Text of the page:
It is often assumed that there is little quantitative evidence for the effectiveness of psychoanalytic psychotherapy. On the one hand, NHS provision is geared around alternatives, particularly towards cognitive behavioural therapy (CBT) and medication. It is argued that the evidence base for these is strong, and their relative availability – compared with psychodynamic (therapies based on psychoanalytic principles) therapy – within the NHS lends support to this idea. Indeed when ‘talking therapies’ are referred to it is often CBT that is meant – as is the case in this report. Even some psychodynamic psychotherapists themselves assume that, while they know from the evidence of their own work that psychoanalytic therapy can be very effective, it is not ‘measurable’ in the way something such as CBT is.
However, an excellent article by Jonathan Shedler analyses multiple research studies to show that plentiful evidence does exist for the effectiveness of psychoanalytic psychotherapy. He argues that much of this research is not publicised (and questions why this is so) and the reports of the research are often so technically written that it is difficult even for other researchers to interpret the data – but it does exist.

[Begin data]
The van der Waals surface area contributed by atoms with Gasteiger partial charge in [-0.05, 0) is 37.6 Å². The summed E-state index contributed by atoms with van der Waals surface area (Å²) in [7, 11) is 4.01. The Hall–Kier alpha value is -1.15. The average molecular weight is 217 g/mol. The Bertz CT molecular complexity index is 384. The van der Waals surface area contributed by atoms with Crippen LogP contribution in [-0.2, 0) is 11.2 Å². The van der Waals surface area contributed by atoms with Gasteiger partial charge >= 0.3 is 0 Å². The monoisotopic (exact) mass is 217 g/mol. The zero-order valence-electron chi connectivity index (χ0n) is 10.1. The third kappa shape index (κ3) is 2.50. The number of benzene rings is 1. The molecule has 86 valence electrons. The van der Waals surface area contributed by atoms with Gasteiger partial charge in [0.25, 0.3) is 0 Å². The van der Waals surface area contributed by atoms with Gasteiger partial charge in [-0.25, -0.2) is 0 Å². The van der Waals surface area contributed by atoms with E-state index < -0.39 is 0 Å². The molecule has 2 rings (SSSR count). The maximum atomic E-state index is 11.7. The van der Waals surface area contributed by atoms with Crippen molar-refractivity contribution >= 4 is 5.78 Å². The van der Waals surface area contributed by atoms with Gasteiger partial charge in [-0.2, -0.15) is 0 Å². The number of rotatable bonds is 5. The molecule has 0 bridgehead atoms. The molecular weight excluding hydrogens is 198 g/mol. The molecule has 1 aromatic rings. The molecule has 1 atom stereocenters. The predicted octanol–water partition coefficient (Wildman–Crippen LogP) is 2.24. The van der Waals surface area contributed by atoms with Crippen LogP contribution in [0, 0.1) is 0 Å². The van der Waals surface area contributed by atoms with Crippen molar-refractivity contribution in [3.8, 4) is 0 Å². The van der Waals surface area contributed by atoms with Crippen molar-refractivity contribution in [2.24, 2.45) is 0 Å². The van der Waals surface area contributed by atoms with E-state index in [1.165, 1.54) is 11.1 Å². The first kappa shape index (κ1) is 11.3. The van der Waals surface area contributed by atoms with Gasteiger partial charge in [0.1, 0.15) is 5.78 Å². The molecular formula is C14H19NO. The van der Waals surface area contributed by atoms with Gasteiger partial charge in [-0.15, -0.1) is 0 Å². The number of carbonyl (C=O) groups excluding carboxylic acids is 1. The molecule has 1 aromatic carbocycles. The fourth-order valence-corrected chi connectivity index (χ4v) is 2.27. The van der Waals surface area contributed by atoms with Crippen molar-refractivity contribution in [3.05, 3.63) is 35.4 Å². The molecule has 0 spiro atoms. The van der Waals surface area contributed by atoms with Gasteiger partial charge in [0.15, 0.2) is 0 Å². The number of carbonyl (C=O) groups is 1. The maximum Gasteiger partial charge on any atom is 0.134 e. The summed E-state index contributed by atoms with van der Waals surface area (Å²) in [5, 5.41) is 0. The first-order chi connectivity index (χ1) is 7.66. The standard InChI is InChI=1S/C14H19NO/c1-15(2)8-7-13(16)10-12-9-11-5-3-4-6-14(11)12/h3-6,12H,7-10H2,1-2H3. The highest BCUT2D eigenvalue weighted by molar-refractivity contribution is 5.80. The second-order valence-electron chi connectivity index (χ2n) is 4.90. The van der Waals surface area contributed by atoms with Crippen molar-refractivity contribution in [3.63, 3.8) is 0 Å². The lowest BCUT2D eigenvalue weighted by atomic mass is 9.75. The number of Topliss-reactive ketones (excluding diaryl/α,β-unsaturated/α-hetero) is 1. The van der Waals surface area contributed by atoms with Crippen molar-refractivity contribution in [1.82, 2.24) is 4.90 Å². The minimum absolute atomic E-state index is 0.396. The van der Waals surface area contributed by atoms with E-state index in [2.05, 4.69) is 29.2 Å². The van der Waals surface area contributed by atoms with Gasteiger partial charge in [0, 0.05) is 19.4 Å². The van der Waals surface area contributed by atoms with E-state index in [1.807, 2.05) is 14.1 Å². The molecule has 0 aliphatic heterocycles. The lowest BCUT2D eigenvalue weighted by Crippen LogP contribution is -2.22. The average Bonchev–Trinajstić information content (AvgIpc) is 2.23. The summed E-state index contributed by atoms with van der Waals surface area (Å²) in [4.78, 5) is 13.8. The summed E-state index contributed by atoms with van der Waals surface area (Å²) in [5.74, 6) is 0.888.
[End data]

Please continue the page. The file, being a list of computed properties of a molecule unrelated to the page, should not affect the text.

Shedler argues that this data firmly refutes the ‘belief in some quarters that psychodynamic concepts and treatments lack empirical support or that scientific evidence shows that other forms of treatment are more effective’. This is a belief, he argues, which ‘appears to have taken on a life of its own’ – and yet it is not evidence-based. Far from it, he says, as the effects of psychodynamic therapies are often longer lasting and deeper. He also argues that evidence indicates that, often unacknowledged, psychodynamic elements in CBT that contribute to its effectiveness.
Jonathan Shedler’s article, ‘The Efficacy of Psychodynamic Psychotherapy’, can be found in American Psychology, 2010, vol 65. A link to a summary of it is here.